At the Sydney Opera House the audience was almost entirely Indian, and clearly having a terrific time, sharing a huge number of in-jokes and cultural references that went whooshing by me, as well as a familiarity with the music. It was such a delight to be swept up among characters I know so well, but being told the story in a way that called upon a whole additional set of experiences.

Such different experiences of theatre, and utterly divergent ways of treating the text, in service of the same plot, yet both showing what a vivid story is painted when  the artists bring their hearts.

Man and woman in traditional Indian costume seated on the ground, Indian musicians behind.

Olivia woos Sebastian

A Short Rant

I’m becoming really distressed by people who work in new writing in performance treating people who work on older texts as the enemy. The enemy is a culture that doesn’t value all kinds of art creation, and a government/mainstream media/corporate world that doesn’t treat artists as worthy of support. The artists, whatever kind of art they do, are on the same side in this.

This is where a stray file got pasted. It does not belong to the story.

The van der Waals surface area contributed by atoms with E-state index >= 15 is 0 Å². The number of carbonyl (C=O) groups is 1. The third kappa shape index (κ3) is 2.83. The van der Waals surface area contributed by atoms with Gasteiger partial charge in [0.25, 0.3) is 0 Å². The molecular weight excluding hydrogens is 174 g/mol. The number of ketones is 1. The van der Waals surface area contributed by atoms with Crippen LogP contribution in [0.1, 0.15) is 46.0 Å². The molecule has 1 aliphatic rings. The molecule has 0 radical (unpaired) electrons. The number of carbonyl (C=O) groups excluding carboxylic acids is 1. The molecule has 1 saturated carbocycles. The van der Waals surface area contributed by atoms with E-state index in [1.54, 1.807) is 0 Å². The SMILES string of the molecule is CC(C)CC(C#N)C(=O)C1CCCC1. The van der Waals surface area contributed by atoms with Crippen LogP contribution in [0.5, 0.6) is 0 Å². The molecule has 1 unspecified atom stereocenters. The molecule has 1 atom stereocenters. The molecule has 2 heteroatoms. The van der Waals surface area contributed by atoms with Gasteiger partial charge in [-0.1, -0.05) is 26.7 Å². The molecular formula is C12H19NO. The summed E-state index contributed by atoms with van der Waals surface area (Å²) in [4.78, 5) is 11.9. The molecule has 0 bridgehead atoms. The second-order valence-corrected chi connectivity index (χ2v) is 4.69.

If you create new work, people who work with Shakespeare (or other ‘canon’ texts, or even those who work in superannuated productions of cheesy musicals, or largely imported new productions of even cheesier musicals) are not stealing from you. They are not sucking up oxygen that you would otherwise get to breathe, they’re generating a greater abundance of oxygen. They’re creating an environment where audiences learn to expect theatre to be a part of their social life. They’re creating places for performers to earn a living, develop their skill sets, and do something they love. They’re creating new points of dialogue between text and performance. They’re creating new ways of talking about ourselves that are just as valid as yours. They’re creating.